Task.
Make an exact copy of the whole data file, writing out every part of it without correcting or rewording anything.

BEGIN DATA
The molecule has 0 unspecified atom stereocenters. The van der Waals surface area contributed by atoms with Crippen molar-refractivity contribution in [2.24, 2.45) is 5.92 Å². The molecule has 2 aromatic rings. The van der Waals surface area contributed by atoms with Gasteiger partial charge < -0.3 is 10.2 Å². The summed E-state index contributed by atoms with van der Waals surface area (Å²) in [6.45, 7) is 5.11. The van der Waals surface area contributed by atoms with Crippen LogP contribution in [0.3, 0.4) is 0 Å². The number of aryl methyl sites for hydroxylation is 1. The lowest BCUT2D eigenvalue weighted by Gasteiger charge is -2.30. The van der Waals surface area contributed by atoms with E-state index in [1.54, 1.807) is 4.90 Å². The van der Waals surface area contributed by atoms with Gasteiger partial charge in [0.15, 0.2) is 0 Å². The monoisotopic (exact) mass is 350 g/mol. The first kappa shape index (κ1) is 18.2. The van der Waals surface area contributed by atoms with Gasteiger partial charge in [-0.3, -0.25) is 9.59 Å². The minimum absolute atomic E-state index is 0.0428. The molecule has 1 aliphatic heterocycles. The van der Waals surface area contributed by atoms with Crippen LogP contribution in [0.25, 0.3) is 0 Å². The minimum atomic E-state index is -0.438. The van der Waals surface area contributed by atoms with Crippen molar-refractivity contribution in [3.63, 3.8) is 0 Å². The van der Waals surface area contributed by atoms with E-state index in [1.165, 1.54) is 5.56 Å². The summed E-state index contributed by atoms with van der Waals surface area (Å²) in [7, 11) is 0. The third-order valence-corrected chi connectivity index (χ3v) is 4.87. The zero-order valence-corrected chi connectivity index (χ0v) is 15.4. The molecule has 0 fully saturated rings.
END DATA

The molecule has 0 unspecified atom stereocenters. The van der Waals surface area contributed by atoms with Crippen molar-refractivity contribution in [2.24, 2.45) is 5.92 Å². The molecule has 2 aromatic rings. The van der Waals surface area contributed by atoms with Gasteiger partial charge < -0.3 is 10.2 Å². The summed E-state index contributed by atoms with van der Waals surface area (Å²) in [6.45, 7) is 5.11. The van der Waals surface area contributed by atoms with Crippen LogP contribution in [0.3, 0.4) is 0 Å². The number of aryl methyl sites for hydroxylation is 1. The lowest BCUT2D eigenvalue weighted by Gasteiger charge is -2.30. The van der Waals surface area contributed by atoms with E-state index in [1.54, 1.807) is 4.90 Å². The van der Waals surface area contributed by atoms with Gasteiger partial charge in [0.15, 0.2) is 0 Å². The monoisotopic (exact) mass is 350 g/mol. The first kappa shape index (κ1) is 18.2. The van der Waals surface area contributed by atoms with Gasteiger partial charge in [-0.3, -0.25) is 9.59 Å². The minimum absolute atomic E-state index is 0.0428. The molecule has 1 aliphatic heterocycles. The van der Waals surface area contributed by atoms with Crippen LogP contribution in [0.25, 0.3) is 0 Å². The minimum atomic E-state index is -0.438. The van der Waals surface area contributed by atoms with Crippen molar-refractivity contribution in [3.63, 3.8) is 0 Å². The van der Waals surface area contributed by atoms with E-state index in [1.165, 1.54) is 5.56 Å². The summed E-state index contributed by atoms with van der Waals surface area (Å²) in [7, 11) is 0. The third-order valence-corrected chi connectivity index (χ3v) is 4.87. The zero-order valence-corrected chi connectivity index (χ0v) is 15.4. The molecule has 0 fully saturated rings.